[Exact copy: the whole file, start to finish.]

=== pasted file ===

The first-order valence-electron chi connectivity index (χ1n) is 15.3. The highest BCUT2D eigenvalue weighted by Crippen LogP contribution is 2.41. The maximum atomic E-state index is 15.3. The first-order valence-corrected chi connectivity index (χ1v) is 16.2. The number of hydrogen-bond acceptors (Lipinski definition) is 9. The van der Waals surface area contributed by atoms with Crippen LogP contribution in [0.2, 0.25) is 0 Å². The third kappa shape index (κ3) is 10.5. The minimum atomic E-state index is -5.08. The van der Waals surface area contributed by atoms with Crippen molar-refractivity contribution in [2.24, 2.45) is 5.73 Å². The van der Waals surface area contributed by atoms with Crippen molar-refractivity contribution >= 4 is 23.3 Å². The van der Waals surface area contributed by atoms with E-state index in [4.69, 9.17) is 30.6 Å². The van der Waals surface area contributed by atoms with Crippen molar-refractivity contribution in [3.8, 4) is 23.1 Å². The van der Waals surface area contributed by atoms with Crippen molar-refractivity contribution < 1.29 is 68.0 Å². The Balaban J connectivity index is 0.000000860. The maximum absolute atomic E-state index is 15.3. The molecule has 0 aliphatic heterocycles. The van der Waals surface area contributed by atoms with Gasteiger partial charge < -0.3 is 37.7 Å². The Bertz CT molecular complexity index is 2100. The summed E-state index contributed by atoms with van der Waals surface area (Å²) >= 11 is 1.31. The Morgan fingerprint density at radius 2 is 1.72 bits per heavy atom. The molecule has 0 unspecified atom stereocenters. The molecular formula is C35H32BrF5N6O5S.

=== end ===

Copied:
The first-order valence-electron chi connectivity index (χ1n) is 15.3. The highest BCUT2D eigenvalue weighted by Crippen LogP contribution is 2.41. The maximum atomic E-state index is 15.3. The first-order valence-corrected chi connectivity index (χ1v) is 16.2. The number of hydrogen-bond acceptors (Lipinski definition) is 9. The van der Waals surface area contributed by atoms with Crippen LogP contribution in [0.2, 0.25) is 0 Å². The third kappa shape index (κ3) is 10.5. The minimum atomic E-state index is -5.08. The van der Waals surface area contributed by atoms with Crippen molar-refractivity contribution in [2.24, 2.45) is 5.73 Å². The van der Waals surface area contributed by atoms with Crippen molar-refractivity contribution >= 4 is 23.3 Å². The van der Waals surface area contributed by atoms with E-state index in [4.69, 9.17) is 30.6 Å². The van der Waals surface area contributed by atoms with Crippen molar-refractivity contribution in [3.8, 4) is 23.1 Å². The van der Waals surface area contributed by atoms with Crippen molar-refractivity contribution < 1.29 is 68.0 Å². The Balaban J connectivity index is 0.000000860. The maximum absolute atomic E-state index is 15.3. The molecule has 0 aliphatic heterocycles. The van der Waals surface area contributed by atoms with Gasteiger partial charge < -0.3 is 37.7 Å². The Bertz CT molecular complexity index is 2100. The summed E-state index contributed by atoms with van der Waals surface area (Å²) >= 11 is 1.31. The Morgan fingerprint density at radius 2 is 1.72 bits per heavy atom. The molecule has 0 unspecified atom stereocenters. The molecular formula is C35H32BrF5N6O5S.